portland: a local alternative to the columbia river crossing

Many cities have eternal debates about a Massive Transportation Project, debates that can go on for so long that the debate itself feels like a piece of infrastructure.   In Portland, it's the Columbia River Crossing, a $4b proposal to build a massive new bridge and freeway expansion to replace the old, narrow and congested I-5 bridge at the state line.  Most sustainable transport advocates that I know hate the plan with a passion, and it's increasingly an issue in the current mayoral race.  A number of small-government types are equally unhappy about the $4b pricetag.

The issue with the CRC is that the interstate freeway is really the only way of getting across the river, for any mode except freight rail, for miles around.  Since both sides of the river are urbanized, that's obviously a recipe for congestion.  If you define the problem as freeway congestion, of course you'll think of a freeway solution.  But what if you focus on the challenge of providing alternatives so that local traffic doesn't need to use the bridge, and so that transit competes effectively with cars to reduce future traffic growth?

That's the premise of a "Common Sense Alternative":

The basic idea of getting local traffic (including local freight) out of the bridge congestion, and creating transit alternatives, makes all kinds of sense. It's also a set of small projects that can happen in phases instead of one massive one.   Smaller budgets are demanding incremental solutions, not massive do-or-die projects.  Given the opposition to the CRC from both ends of the spectrum, I wouldn't be surprised if the answer doesn't end up being something like this.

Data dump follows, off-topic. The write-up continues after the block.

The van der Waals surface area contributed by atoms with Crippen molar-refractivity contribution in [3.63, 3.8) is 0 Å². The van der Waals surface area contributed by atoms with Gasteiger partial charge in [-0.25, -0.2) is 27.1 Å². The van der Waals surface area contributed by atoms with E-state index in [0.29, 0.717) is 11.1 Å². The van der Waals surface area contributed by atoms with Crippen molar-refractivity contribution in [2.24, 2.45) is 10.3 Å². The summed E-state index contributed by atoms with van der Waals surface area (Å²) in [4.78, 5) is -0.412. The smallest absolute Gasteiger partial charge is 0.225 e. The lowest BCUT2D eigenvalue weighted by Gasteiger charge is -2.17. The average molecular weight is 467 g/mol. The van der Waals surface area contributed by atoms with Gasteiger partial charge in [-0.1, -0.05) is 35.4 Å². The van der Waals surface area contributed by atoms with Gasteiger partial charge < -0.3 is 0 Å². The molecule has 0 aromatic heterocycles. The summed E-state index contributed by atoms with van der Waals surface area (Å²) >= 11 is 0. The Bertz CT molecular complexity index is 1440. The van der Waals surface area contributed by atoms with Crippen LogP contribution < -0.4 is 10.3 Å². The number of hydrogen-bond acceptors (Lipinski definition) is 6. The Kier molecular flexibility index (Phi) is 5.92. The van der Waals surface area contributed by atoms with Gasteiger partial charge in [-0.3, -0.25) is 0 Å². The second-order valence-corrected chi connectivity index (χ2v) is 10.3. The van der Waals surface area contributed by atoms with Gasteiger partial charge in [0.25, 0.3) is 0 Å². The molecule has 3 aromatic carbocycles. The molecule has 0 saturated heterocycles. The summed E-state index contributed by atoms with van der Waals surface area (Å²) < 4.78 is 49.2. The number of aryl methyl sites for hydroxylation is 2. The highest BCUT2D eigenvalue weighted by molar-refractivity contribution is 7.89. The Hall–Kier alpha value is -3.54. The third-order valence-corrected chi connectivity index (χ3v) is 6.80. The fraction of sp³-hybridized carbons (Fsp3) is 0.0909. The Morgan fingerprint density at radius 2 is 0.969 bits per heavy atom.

5 Responses to portland: a local alternative to the columbia river crossing

  1. EngineerScotty September 18, 2012 at 10:50 am #

    I wish I share your optimism, Jarrett, but the powers that be are determined to build the bridge just the way it is planned, and have no desire whatsoever to be bothered with any of the excellent alternate proposals out there.
    If I have complaint about your article, is that you vastly understate what a massive clusterfuck (apologies for the profanity, but no other word will do) the CRC project has been.
    Part of the problem is that the thing–as designed–has had its Final Environmental Impact Statement completed and signed off. Many politicians in Salem (the capital of the state of Oregon), Olympia (Washington State’s capital), and Washington DC are eager to get this thing built–both for the transportation benefits (freight has a legitimate complaint), and as a way of goosing the local economy. While the public process was largely a sham–the purpose and need statement was jerry-rigged to essentially exclude any alternatives other than a Big New Freeway Bridge (with LRT and ped/bike elements thrown in for greenwashing purposes), the powers that be now tell us it’s Too Late To Change Anything.
    Except for the fact that–the bridge, as designed, only offers 90′ river clearance at high water, which is insufficient for some downstream shippers, including the US Corps of Engineers. Right now, the US Coast Guard is declining to sign off on the bridge. The existence of river users needing a higher clearance is NOT a secret or something recently discovered; it has been known (or should have been known) to the project committee for years.